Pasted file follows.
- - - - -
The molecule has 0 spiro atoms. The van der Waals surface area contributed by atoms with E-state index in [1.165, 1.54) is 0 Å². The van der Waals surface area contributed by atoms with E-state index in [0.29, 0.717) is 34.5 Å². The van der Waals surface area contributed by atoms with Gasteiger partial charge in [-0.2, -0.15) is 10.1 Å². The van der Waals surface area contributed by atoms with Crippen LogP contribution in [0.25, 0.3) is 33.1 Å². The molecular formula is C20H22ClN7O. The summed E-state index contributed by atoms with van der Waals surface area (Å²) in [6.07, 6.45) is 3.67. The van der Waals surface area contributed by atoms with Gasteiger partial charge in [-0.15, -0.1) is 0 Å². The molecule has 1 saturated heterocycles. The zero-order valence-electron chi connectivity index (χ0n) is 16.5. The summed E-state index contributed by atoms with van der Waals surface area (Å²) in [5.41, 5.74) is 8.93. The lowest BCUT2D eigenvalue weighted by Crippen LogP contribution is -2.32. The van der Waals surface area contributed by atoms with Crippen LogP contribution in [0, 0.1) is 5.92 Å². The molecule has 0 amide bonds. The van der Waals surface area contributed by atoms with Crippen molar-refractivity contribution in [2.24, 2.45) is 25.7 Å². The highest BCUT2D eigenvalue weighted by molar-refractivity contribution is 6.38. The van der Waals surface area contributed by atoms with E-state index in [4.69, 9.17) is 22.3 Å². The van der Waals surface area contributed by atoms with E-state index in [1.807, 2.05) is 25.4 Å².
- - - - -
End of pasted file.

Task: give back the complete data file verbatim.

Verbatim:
The molecule has 0 spiro atoms. The van der Waals surface area contributed by atoms with E-state index in [1.165, 1.54) is 0 Å². The van der Waals surface area contributed by atoms with E-state index in [0.29, 0.717) is 34.5 Å². The van der Waals surface area contributed by atoms with Gasteiger partial charge in [-0.2, -0.15) is 10.1 Å². The van der Waals surface area contributed by atoms with Crippen LogP contribution in [0.25, 0.3) is 33.1 Å². The molecular formula is C20H22ClN7O. The summed E-state index contributed by atoms with van der Waals surface area (Å²) in [6.07, 6.45) is 3.67. The van der Waals surface area contributed by atoms with Gasteiger partial charge in [-0.15, -0.1) is 0 Å². The molecule has 1 saturated heterocycles. The zero-order valence-electron chi connectivity index (χ0n) is 16.5. The summed E-state index contributed by atoms with van der Waals surface area (Å²) in [5.41, 5.74) is 8.93. The lowest BCUT2D eigenvalue weighted by Crippen LogP contribution is -2.32. The van der Waals surface area contributed by atoms with Crippen LogP contribution in [0, 0.1) is 5.92 Å². The molecule has 0 amide bonds. The van der Waals surface area contributed by atoms with Crippen molar-refractivity contribution in [2.24, 2.45) is 25.7 Å². The highest BCUT2D eigenvalue weighted by molar-refractivity contribution is 6.38. The van der Waals surface area contributed by atoms with E-state index in [4.69, 9.17) is 22.3 Å². The van der Waals surface area contributed by atoms with E-state index in [1.807, 2.05) is 25.4 Å².